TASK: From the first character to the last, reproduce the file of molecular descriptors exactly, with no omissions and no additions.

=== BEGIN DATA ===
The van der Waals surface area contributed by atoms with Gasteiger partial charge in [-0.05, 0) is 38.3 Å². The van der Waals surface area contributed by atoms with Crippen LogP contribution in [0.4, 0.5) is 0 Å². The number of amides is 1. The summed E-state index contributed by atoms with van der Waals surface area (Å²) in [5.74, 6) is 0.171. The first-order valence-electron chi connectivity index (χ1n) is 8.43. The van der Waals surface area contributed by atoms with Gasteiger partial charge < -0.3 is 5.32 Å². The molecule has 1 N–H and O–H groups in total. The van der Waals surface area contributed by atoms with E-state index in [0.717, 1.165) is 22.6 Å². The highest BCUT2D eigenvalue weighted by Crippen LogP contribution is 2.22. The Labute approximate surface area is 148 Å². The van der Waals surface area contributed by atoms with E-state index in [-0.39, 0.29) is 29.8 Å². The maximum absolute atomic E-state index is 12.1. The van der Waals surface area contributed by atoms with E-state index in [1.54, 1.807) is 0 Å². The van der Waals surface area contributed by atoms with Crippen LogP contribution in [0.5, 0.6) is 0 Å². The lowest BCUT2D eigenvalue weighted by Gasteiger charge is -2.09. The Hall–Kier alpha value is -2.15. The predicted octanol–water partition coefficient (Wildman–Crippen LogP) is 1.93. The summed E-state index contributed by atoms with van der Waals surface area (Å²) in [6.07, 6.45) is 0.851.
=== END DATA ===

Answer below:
The van der Waals surface area contributed by atoms with Gasteiger partial charge in [-0.05, 0) is 38.3 Å². The van der Waals surface area contributed by atoms with Crippen LogP contribution in [0.4, 0.5) is 0 Å². The number of amides is 1. The summed E-state index contributed by atoms with van der Waals surface area (Å²) in [5.74, 6) is 0.171. The first-order valence-electron chi connectivity index (χ1n) is 8.43. The van der Waals surface area contributed by atoms with Gasteiger partial charge < -0.3 is 5.32 Å². The molecule has 1 N–H and O–H groups in total. The van der Waals surface area contributed by atoms with E-state index in [0.717, 1.165) is 22.6 Å². The highest BCUT2D eigenvalue weighted by Crippen LogP contribution is 2.22. The Labute approximate surface area is 148 Å². The van der Waals surface area contributed by atoms with E-state index in [-0.39, 0.29) is 29.8 Å². The maximum absolute atomic E-state index is 12.1. The van der Waals surface area contributed by atoms with E-state index in [1.54, 1.807) is 0 Å². The van der Waals surface area contributed by atoms with Crippen LogP contribution in [0.5, 0.6) is 0 Å². The lowest BCUT2D eigenvalue weighted by Gasteiger charge is -2.09. The Hall–Kier alpha value is -2.15. The predicted octanol–water partition coefficient (Wildman–Crippen LogP) is 1.93. The summed E-state index contributed by atoms with van der Waals surface area (Å²) in [6.07, 6.45) is 0.851.